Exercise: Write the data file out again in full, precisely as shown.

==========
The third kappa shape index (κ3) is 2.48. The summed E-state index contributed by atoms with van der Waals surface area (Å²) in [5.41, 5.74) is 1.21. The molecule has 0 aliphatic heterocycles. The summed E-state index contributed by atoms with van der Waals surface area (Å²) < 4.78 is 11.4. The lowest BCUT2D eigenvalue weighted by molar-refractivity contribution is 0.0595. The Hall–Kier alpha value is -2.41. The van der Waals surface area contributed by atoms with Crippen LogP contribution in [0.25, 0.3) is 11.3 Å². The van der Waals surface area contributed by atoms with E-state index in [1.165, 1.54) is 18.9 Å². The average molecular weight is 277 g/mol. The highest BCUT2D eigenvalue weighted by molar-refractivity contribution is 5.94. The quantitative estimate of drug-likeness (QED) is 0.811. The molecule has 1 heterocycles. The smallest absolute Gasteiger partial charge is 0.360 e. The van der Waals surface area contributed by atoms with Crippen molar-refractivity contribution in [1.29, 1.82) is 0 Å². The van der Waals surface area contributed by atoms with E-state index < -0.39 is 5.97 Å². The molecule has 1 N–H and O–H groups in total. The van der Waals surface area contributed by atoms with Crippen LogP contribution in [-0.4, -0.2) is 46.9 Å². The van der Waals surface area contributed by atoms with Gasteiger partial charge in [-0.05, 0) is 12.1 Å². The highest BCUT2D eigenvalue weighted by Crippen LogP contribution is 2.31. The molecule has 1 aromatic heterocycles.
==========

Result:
The third kappa shape index (κ3) is 2.48. The summed E-state index contributed by atoms with van der Waals surface area (Å²) in [5.41, 5.74) is 1.21. The molecule has 0 aliphatic heterocycles. The summed E-state index contributed by atoms with van der Waals surface area (Å²) < 4.78 is 11.4. The lowest BCUT2D eigenvalue weighted by molar-refractivity contribution is 0.0595. The Hall–Kier alpha value is -2.41. The van der Waals surface area contributed by atoms with Crippen LogP contribution in [0.25, 0.3) is 11.3 Å². The van der Waals surface area contributed by atoms with E-state index in [1.165, 1.54) is 18.9 Å². The average molecular weight is 277 g/mol. The highest BCUT2D eigenvalue weighted by molar-refractivity contribution is 5.94. The quantitative estimate of drug-likeness (QED) is 0.811. The molecule has 1 heterocycles. The smallest absolute Gasteiger partial charge is 0.360 e. The van der Waals surface area contributed by atoms with Crippen molar-refractivity contribution in [1.29, 1.82) is 0 Å². The van der Waals surface area contributed by atoms with E-state index < -0.39 is 5.97 Å². The molecule has 1 N–H and O–H groups in total. The van der Waals surface area contributed by atoms with Crippen LogP contribution in [-0.4, -0.2) is 46.9 Å². The van der Waals surface area contributed by atoms with Gasteiger partial charge in [-0.05, 0) is 12.1 Å². The highest BCUT2D eigenvalue weighted by Crippen LogP contribution is 2.31. The molecule has 1 aromatic heterocycles.